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Hearing Loss and Dementia

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Studies show that by the time Americans reach their 70s, two thirds have some form of hearing loss. Unfortunately, their hearing loss often goes undetected and untreated. By the time they reach 85, one-third of Americans are affected by Alzheimer's disease. 

Statistics indicate that there is a possible relationship between aging, hearing loss, and dementia. 

Many studies have been conducted to explore the links, and while conclusive evidence has not yet been found that hearing loss is directly tied to dementia, it is highly correlated. This evidence indicates that this relationship should not be ignored.

In one study of cognitive decline over the period of several years, the rate of of decline was much steeper for those with hearing loss - severe enough to interfere with communication. In another study, people with moderate hearing loss were at triple the risk of developing dementia. And in an even further study, patients who were treated with hearing aids showed reduced signs of decline. All of these studies seem to indicate that being able to hear well has a direct impact on the cognitive skills of the patients.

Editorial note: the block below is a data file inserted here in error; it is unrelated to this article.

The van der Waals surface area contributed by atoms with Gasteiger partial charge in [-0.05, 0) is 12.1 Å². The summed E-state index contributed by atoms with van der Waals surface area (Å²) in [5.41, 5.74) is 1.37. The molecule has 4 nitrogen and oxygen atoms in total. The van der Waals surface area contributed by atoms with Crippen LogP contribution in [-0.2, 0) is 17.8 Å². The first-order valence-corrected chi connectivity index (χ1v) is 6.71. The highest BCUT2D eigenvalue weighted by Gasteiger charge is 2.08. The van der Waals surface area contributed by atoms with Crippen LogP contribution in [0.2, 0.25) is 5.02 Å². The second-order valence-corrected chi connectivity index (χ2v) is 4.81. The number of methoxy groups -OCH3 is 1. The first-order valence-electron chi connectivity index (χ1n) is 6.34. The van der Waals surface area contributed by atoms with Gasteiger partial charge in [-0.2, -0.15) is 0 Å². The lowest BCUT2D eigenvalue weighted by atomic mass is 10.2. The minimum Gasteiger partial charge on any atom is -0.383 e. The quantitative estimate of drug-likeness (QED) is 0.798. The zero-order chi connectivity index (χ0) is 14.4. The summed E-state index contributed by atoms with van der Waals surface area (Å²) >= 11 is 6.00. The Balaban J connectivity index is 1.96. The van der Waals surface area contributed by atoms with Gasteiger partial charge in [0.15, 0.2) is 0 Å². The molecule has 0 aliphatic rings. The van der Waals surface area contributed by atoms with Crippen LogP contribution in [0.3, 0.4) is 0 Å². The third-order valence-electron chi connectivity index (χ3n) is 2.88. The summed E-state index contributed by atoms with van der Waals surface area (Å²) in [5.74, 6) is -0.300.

Buy why?

Scientists believe that perhaps the resources used for cognitive functioning, rather than being used for concentration, memory or planning skills, are instead used to help the brain work harder to process sounds. With those resources being used to concentrate on hearing, it allows less opportunity for the brain to work on other processes.

A common phenomenon for both hearing loss and dementia is social isolation. This is often the case when people have difficulty following conversation or participating in a group. Scientists believe that participating in a social environment helps the brain stay engaged and active. By treating hearing loss with hearing devices, this will allow the patient to feel more comfortable in social settings and potentially reduce the risk of dementia. 

While there is no definitive link that one causes the other, what is known is how much life can be improved with the aid of hearing devices. The sooner one starts, the better. Keeping on top of cognitive functioning is important. It's wise to be able to hold onto what we have, and have it for as long as we can.